The Apollo Example
John F. Kennedy went before congress and publicly announced the Apollo program
and its quest for the moon. NASA engineers
didn't know how to get a person to the moon back at the time of the 1961 announcement.
This needed to be studied, tested, better understood, developed and attempted.
The purpose behind JFK's announcement was to solidify the dream in the mind of
the paying voter. With that, debate regarding competing budget priorities (e.g. Vietnam)
was off the table. NASA engineers had carte blanche to focus on the challenges
Getting a person to the moon and back requires some sort of launch vehicle,
one with sufficient thrust to lift off but not so much thrust that the occupants
don't survive. Technology was evolving swiftly.
Under a procedure of evolutionary prototyping the project entailed trying things
out, seeing what worked and what didn't, and realigning the methodology within
the overarching objective. The project was like a series of Level 2 initiatives
where formative constructions were merely fodder for learning and were promptly
discarded. Various Apollo missions were launched, some aborted. Apollo 8
encountered an unfortunate death of three astronauts. Finally, it was Apollo 11
that made its way out of Earth's orbit and off to the moon.
From the perspective we introduced for Level 1, and further explored for Level 2,
the trial and error learning sharply reduces the performance expectation. Invariably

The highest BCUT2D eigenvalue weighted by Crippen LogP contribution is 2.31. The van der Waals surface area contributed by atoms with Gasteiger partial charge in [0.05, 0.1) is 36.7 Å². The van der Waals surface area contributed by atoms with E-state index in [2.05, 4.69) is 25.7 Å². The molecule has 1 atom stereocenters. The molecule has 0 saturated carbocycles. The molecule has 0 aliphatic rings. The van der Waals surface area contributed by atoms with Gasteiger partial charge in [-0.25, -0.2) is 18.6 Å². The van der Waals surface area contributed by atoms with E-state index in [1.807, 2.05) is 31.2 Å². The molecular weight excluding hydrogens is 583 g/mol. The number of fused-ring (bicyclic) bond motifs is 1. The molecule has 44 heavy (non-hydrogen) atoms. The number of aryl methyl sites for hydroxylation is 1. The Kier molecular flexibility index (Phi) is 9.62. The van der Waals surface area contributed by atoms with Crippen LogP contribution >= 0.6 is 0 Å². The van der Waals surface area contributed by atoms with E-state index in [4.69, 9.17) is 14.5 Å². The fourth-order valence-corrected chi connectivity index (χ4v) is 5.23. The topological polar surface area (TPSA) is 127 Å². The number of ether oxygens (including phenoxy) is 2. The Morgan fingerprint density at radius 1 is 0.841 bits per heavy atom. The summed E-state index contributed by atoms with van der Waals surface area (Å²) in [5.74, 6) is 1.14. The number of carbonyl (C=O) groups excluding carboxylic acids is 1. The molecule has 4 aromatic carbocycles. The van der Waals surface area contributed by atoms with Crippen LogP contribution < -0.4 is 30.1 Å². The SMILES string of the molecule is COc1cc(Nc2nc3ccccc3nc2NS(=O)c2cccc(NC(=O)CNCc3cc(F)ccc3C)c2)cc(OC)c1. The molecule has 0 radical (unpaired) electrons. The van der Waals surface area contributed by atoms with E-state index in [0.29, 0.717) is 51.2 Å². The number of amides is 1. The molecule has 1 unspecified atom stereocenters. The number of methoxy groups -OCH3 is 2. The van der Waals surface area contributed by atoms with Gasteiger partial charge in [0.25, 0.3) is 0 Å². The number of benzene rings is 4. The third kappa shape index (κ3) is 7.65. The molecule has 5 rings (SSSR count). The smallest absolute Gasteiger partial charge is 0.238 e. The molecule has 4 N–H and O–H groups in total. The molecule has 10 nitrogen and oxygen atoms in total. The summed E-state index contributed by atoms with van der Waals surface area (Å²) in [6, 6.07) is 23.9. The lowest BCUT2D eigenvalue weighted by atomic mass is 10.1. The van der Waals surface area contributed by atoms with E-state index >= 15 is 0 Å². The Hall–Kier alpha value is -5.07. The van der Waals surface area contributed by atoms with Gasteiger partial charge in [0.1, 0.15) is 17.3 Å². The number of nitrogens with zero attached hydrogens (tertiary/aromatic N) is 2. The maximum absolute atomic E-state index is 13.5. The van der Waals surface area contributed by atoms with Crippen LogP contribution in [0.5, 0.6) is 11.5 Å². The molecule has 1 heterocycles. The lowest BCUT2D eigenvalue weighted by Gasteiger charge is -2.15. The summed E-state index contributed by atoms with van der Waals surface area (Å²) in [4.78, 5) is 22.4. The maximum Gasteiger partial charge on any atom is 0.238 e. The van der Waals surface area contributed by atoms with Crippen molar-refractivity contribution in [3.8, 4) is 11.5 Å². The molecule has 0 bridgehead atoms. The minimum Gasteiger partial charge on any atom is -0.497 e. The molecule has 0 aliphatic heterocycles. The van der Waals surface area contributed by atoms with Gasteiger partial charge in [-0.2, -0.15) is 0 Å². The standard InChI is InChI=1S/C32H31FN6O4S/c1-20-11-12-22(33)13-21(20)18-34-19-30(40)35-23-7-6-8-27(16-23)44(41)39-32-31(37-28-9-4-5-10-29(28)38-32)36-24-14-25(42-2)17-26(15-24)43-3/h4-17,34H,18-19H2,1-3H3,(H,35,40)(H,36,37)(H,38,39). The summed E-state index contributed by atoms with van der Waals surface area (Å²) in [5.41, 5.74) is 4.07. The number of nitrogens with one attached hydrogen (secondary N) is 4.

the best-laid plan will encounter uncertainty, interim failures and a realignment
of performance expectations.
These initiatives are often the subject of complete re-baselining, requiring
that the project permit be reviewed with approval authorities a number of times
prior to completion.
advocating a hedge factor to account for the uncertainty, the challenge here is
the implications this would pose to project motivations. If you gave the team
more money knowing the initial attempt was not practical, what would that do to
the efficiency of the spend? Rather, it appears to be a necessary requirement
to "hold feet to the fire" within reason while not unduly restricting cost growth.
Wisdom to know how and where to adjust is only learned while the investment
is underway much like playing chess.
If there is hedging to be done, it is perhaps privately with the approval stakeholders
as the project team acquaints them with the reality that, "notwithstanding our
promise to bring this home on time and on budget, this isn't going to happen as
3. Kennedy, John F., Joint session of Congress, United States Government, May 25, 1961.